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6 years ago @ Mark Reads - Mark Reads 'Deep Wizar... · 0 replies · +14 points

Hi y'all, I'm back (after losing my password halfway through Melting Stones) and it's exciting to be seeing the Young Wizards novels here. I read them as a kid a while back, and I've lost most of what I remember of the plot, so it's interesting to listen and remember bits and pieces of how it felt to know these things the first time.

Like naming! I was super excited this week about the Calling spell, tbh. When I was reading this as a kid, I remember treating it as one of those weird fantasy tropes-- I never thought of names being important to the identity of Real Life People. This was probably influenced a lot by the fact that when I was younger, I could barely connect to my name at all. When I heard it, there was always a split second or two of "wait, who's that? oh, that's supposed to be me". Names were nothing more than a tool to an end.

Now that I'm older, I've figured out that I'm trans and I've picked my own name and it's changed so much about how I relate to this passage. The line about "knowing what a name means to a person" is especially important to me. It's not just about knowing the collection of syllables to yell across a room, there's this tangle of factors involved in using the right name and connecting name to identity. And for me now, and for a lot of trans people I know, (correct) names become shorthand for respect and acknowledgement of the totality of a person-- and man it is super weird to finally Understand a passage in a book from childhood. It's also interesting to acknowledge that full spectrum of "ways to feel about a name" that I've traveled through and that Duane might be referencing.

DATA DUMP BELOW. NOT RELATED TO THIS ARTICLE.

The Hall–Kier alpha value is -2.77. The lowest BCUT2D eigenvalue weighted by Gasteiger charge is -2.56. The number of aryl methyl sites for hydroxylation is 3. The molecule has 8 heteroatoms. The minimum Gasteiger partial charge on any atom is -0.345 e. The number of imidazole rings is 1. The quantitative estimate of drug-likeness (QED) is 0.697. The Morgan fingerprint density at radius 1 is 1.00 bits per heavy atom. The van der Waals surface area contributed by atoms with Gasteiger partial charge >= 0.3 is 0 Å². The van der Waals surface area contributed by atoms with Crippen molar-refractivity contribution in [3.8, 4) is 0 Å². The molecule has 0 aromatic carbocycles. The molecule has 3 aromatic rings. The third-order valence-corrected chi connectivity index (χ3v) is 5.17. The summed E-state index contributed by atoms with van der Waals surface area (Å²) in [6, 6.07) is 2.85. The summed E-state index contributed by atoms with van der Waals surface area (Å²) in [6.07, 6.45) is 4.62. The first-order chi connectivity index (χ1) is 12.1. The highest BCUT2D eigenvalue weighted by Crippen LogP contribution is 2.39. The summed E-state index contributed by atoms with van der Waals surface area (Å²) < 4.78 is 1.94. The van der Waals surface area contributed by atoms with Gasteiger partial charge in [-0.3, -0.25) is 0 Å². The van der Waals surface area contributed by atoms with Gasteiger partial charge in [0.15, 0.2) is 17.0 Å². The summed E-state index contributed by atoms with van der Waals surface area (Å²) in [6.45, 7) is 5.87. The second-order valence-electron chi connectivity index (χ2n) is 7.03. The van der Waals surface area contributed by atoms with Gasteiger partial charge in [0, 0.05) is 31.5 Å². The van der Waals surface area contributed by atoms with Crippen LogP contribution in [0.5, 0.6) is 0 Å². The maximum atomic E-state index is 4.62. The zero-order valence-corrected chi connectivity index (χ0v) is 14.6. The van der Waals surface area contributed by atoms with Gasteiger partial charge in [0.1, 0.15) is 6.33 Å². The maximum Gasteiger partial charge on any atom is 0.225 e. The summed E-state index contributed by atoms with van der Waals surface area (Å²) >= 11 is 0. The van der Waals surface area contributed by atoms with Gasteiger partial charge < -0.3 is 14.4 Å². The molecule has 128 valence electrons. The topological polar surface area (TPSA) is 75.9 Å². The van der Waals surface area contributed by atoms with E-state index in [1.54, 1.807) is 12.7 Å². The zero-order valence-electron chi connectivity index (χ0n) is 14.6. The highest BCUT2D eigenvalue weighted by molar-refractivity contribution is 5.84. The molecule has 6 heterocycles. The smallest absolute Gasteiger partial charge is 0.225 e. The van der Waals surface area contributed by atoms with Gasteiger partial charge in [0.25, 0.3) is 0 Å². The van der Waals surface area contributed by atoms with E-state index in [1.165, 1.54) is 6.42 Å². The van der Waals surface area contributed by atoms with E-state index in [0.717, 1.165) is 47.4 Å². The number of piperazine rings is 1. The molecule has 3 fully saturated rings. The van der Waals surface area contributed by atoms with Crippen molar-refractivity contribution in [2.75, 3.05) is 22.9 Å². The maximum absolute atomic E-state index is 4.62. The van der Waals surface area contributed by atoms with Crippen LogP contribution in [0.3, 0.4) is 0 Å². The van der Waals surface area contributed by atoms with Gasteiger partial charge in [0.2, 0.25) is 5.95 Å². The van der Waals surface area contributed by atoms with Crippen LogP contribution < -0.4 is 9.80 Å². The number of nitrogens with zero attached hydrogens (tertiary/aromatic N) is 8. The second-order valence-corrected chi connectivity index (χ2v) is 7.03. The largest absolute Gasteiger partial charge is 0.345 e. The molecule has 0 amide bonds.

6 years ago @ Mark Reads - Mark Reads 'Melting St... · 1 reply · +15 points

Oswin sounds super cool and I want his job to be quite honest. He also seems super rad as a person which is great, especially for the kids he's sorta adopted.

6 years ago @ Mark Reads - Mark Reads 'The Will o... · 0 replies · +8 points

AAH!! I love the ending of this book so much!!! Sandry does right by her people, the Circle of Friendship is reforged, and Zhegorz chooses his own path. I'm so thrilled that the book ends with that, with him picking his own destiny and going with what makes him feel useful and heard. Especially with so many people intentionally or unintentionally rearranging his life, and disregarding his contributions, it's such a powerful moment for me to see him say he's not going to go to Winding Circle. I think working for Ambrose will be good for him.